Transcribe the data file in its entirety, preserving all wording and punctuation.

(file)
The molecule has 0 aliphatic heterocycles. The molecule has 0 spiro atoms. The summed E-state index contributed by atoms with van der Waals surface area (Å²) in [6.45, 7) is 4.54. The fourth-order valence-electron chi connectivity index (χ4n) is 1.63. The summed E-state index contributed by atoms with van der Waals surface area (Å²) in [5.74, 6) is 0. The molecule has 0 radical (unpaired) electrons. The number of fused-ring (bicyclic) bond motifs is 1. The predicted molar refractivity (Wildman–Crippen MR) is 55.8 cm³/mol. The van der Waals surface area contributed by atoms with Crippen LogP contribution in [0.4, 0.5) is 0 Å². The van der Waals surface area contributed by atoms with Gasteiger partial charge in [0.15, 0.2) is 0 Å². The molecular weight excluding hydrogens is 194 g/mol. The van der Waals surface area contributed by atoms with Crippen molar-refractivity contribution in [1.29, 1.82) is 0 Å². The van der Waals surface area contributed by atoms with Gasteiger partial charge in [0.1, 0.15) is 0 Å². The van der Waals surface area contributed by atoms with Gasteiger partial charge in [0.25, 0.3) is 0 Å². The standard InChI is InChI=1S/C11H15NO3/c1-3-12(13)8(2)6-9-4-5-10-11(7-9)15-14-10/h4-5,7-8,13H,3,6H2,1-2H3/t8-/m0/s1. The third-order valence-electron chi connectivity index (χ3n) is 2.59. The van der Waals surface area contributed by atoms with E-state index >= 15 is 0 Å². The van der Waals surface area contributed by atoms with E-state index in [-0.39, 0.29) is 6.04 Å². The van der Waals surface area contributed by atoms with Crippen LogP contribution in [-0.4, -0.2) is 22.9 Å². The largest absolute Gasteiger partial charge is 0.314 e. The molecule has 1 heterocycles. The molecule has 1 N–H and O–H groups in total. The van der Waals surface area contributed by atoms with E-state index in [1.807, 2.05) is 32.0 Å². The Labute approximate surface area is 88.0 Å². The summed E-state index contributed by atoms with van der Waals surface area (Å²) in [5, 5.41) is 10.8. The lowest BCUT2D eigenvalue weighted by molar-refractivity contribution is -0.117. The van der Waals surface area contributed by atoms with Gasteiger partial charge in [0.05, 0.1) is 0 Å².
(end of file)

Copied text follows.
The molecule has 0 aliphatic heterocycles. The molecule has 0 spiro atoms. The summed E-state index contributed by atoms with van der Waals surface area (Å²) in [6.45, 7) is 4.54. The fourth-order valence-electron chi connectivity index (χ4n) is 1.63. The summed E-state index contributed by atoms with van der Waals surface area (Å²) in [5.74, 6) is 0. The molecule has 0 radical (unpaired) electrons. The number of fused-ring (bicyclic) bond motifs is 1. The predicted molar refractivity (Wildman–Crippen MR) is 55.8 cm³/mol. The van der Waals surface area contributed by atoms with Crippen LogP contribution in [0.4, 0.5) is 0 Å². The van der Waals surface area contributed by atoms with Gasteiger partial charge in [0.15, 0.2) is 0 Å². The molecular weight excluding hydrogens is 194 g/mol. The van der Waals surface area contributed by atoms with Crippen molar-refractivity contribution in [1.29, 1.82) is 0 Å². The van der Waals surface area contributed by atoms with Gasteiger partial charge in [0.1, 0.15) is 0 Å². The van der Waals surface area contributed by atoms with Gasteiger partial charge in [0.25, 0.3) is 0 Å². The standard InChI is InChI=1S/C11H15NO3/c1-3-12(13)8(2)6-9-4-5-10-11(7-9)15-14-10/h4-5,7-8,13H,3,6H2,1-2H3/t8-/m0/s1. The third-order valence-electron chi connectivity index (χ3n) is 2.59. The van der Waals surface area contributed by atoms with E-state index >= 15 is 0 Å². The van der Waals surface area contributed by atoms with E-state index in [-0.39, 0.29) is 6.04 Å². The van der Waals surface area contributed by atoms with Crippen LogP contribution in [-0.4, -0.2) is 22.9 Å². The largest absolute Gasteiger partial charge is 0.314 e. The molecule has 1 heterocycles. The molecule has 1 N–H and O–H groups in total. The van der Waals surface area contributed by atoms with E-state index in [1.807, 2.05) is 32.0 Å². The Labute approximate surface area is 88.0 Å². The summed E-state index contributed by atoms with van der Waals surface area (Å²) in [5, 5.41) is 10.8. The lowest BCUT2D eigenvalue weighted by molar-refractivity contribution is -0.117. The van der Waals surface area contributed by atoms with Gasteiger partial charge in [0.05, 0.1) is 0 Å².